Friday, February 17, 2012
Sitting a-top one of Palm Beach’s highest points, an expansive Georgian-style mansion has sold for $10.35MM. Within 13,479 living sq ft are 5 bedrooms, 7 bathrooms and 2 half baths. Interiors are elegant. Situated in a lake block near Palm Beach Country Club, the house, at 320 Ridgeview Drive, is at the intersection of Hi-Mount Road, a bit south of “coral cut” on North Lake Way.
The master bedroom has a tray ceiling, carpeted floors, and onyx fireplace and French doors with balconies. There are “his” and “hers” bathrooms, his includes a steam room. Three more bedroom suites have tray ceilings, French doors leading to balconies and carpeted floors.
The pool is lined in glass mosaic and there is an outdoor shower.
Rooms on the main level rise from an elevation of 22’, with a full basement below, unusual for a house of this size. The high elevation lent itself to the expansive basement.
The lower level has a brick-walled 5,000-bottle wine cellar with vaulted ceiling and tasting room and has been used for charity events. The wine room has a dining table in the center which accommodates large dinner parties. On this floor there is a home theatre with acoustic walls, raised ceiling and a large screen. The nearby billiards room has a limed-oak tray and coffered ceiling. Included is an oversized laundry room with two sets of washers and dryers and storage space. The lower level powder room is appointed in Verde Alpi marble and has a gold leaf ceiling. Three arched glass and iron doors open to the wine room.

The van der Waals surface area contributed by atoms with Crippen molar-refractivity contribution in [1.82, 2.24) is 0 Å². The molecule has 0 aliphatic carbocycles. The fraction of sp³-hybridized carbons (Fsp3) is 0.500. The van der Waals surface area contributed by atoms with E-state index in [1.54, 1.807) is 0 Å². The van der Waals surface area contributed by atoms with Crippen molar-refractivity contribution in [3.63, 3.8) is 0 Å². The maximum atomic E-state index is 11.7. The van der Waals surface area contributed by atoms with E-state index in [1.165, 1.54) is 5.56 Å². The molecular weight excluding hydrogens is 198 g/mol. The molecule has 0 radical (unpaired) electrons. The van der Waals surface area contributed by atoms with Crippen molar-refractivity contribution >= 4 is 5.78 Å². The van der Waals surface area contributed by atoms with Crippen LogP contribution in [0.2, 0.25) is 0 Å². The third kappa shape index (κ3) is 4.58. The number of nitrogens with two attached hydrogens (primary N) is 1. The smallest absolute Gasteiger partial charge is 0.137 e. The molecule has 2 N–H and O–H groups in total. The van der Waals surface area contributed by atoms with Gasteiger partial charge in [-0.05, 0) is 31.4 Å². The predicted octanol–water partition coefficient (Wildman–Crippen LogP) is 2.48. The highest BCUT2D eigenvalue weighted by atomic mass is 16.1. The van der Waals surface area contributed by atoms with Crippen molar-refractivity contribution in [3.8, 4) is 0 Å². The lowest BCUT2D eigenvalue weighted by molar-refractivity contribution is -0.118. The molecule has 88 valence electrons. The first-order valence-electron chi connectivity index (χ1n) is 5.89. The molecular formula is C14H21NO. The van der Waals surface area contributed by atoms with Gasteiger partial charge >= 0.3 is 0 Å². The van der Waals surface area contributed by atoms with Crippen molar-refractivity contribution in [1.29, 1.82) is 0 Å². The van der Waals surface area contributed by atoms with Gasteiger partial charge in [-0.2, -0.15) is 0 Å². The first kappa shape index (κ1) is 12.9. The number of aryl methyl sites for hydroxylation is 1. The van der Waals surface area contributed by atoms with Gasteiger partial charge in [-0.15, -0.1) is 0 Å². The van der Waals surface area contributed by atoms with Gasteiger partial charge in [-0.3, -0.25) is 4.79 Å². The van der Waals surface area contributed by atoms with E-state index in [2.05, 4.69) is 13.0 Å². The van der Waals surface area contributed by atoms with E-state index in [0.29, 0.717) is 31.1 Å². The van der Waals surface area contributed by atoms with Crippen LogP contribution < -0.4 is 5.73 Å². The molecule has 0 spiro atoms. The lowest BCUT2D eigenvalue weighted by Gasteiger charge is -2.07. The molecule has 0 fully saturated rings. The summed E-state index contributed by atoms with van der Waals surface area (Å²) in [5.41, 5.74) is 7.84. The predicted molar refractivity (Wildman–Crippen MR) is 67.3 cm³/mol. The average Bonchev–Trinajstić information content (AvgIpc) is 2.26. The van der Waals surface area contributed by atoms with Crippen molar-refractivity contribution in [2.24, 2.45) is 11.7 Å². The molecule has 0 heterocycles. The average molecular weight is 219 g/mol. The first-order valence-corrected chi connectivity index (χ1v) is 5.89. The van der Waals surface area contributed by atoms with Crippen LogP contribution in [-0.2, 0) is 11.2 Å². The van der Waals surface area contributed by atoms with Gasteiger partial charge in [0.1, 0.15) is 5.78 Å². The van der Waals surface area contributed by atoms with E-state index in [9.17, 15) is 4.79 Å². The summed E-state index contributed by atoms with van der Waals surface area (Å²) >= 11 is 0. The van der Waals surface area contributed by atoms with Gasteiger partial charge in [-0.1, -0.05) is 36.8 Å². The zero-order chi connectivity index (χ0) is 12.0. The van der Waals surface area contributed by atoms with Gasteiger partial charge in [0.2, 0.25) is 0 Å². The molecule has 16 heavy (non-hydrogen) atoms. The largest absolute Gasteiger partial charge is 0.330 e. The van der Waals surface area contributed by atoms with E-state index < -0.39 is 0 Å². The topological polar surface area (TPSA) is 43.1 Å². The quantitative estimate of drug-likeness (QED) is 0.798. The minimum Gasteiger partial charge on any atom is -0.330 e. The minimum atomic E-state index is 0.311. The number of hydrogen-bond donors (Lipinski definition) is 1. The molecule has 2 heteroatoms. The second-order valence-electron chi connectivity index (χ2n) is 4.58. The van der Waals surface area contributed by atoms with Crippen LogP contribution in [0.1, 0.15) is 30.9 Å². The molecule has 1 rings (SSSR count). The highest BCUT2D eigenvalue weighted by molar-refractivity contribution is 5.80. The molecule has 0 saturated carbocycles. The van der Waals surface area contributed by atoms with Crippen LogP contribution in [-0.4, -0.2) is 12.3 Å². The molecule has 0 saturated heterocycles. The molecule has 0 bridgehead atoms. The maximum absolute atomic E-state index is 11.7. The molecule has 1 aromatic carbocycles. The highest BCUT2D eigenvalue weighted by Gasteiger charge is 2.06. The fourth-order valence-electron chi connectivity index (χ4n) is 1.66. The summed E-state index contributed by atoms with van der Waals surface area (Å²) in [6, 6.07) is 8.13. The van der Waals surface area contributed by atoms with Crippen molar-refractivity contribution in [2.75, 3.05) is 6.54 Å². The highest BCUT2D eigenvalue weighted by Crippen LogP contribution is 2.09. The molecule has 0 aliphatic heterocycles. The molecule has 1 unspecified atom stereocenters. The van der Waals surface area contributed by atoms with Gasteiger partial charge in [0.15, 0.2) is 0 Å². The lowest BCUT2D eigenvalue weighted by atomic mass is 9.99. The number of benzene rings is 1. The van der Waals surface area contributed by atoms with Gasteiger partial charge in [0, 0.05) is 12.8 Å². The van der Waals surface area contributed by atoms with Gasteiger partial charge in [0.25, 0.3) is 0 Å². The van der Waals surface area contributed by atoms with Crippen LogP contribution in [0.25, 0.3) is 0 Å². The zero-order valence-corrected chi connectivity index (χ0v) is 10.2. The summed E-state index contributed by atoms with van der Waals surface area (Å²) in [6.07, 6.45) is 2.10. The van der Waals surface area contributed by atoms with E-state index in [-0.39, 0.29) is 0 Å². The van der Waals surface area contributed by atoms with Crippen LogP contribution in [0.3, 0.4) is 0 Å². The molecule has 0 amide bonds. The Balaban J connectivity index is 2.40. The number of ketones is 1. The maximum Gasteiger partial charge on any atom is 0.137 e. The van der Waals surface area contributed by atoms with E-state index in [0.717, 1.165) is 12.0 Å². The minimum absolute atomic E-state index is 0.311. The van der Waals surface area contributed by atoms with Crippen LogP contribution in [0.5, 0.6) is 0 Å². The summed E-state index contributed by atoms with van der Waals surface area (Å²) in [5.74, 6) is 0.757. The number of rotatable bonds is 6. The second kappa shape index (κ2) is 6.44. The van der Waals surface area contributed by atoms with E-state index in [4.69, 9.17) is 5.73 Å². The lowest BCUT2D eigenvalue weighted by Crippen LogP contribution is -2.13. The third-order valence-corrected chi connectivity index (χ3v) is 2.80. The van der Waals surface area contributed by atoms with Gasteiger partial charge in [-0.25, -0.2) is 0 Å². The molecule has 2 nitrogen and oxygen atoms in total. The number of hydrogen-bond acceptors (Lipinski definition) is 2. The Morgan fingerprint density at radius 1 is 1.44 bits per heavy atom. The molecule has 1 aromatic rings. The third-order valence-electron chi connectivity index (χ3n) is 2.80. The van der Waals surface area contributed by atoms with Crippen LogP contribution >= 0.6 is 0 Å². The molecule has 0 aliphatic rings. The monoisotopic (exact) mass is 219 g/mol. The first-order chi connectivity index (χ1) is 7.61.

The poolside covered loggia has a broad sundeck above it, family room open to kitchen, elliptical staircase, paneled library and natural light streaming in through windows and French doors. Color scheme is tone-on-tone ivory, millwork is painted with a subtle strip. Ceiling is beamed and coffered cypress. There is a cabana bath, bbq and full size gym.
The main floor library is mahogany-paneled, has decorative moldings, corbel details, a Venetian plaster ceiling, and built-in bookcases and bar. The living room features dental molding around the crown, a bay window and fireplace with marble surround and wood mantel. French doors and windows open to the loggia, or have views of the pool area. Floors are cherry wood.